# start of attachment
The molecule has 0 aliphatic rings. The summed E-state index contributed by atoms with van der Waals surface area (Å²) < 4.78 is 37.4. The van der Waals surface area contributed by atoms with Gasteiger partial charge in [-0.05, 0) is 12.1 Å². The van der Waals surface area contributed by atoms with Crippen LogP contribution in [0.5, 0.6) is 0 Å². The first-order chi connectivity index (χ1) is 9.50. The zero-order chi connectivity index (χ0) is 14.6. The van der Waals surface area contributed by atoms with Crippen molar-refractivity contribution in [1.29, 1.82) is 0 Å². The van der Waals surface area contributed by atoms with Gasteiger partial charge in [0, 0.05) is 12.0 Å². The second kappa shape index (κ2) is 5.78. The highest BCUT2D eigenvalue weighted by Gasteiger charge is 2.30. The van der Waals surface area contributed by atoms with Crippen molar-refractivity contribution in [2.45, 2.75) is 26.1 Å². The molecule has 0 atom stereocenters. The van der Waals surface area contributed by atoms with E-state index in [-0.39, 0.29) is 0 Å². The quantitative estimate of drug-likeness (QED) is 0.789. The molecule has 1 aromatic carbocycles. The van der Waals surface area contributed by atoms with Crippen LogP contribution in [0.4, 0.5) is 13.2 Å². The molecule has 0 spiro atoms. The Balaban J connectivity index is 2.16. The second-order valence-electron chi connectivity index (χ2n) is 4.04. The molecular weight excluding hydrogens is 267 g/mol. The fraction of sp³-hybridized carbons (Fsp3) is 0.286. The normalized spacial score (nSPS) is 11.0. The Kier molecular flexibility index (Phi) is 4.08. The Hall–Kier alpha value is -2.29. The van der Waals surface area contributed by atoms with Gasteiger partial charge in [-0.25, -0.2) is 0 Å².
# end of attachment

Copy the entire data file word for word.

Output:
The molecule has 0 aliphatic rings. The summed E-state index contributed by atoms with van der Waals surface area (Å²) < 4.78 is 37.4. The van der Waals surface area contributed by atoms with Gasteiger partial charge in [-0.05, 0) is 12.1 Å². The van der Waals surface area contributed by atoms with Crippen LogP contribution in [0.5, 0.6) is 0 Å². The first-order chi connectivity index (χ1) is 9.50. The zero-order chi connectivity index (χ0) is 14.6. The van der Waals surface area contributed by atoms with Crippen molar-refractivity contribution in [1.29, 1.82) is 0 Å². The van der Waals surface area contributed by atoms with Gasteiger partial charge in [0, 0.05) is 12.0 Å². The second kappa shape index (κ2) is 5.78. The highest BCUT2D eigenvalue weighted by Gasteiger charge is 2.30. The van der Waals surface area contributed by atoms with Crippen molar-refractivity contribution in [2.45, 2.75) is 26.1 Å². The molecule has 0 atom stereocenters. The van der Waals surface area contributed by atoms with E-state index in [-0.39, 0.29) is 0 Å². The quantitative estimate of drug-likeness (QED) is 0.789. The molecule has 1 aromatic carbocycles. The van der Waals surface area contributed by atoms with Crippen LogP contribution in [0.4, 0.5) is 13.2 Å². The molecule has 0 spiro atoms. The Balaban J connectivity index is 2.16. The second-order valence-electron chi connectivity index (χ2n) is 4.04. The molecular weight excluding hydrogens is 267 g/mol. The fraction of sp³-hybridized carbons (Fsp3) is 0.286. The normalized spacial score (nSPS) is 11.0. The Kier molecular flexibility index (Phi) is 4.08. The Hall–Kier alpha value is -2.29. The van der Waals surface area contributed by atoms with Gasteiger partial charge in [-0.25, -0.2) is 0 Å².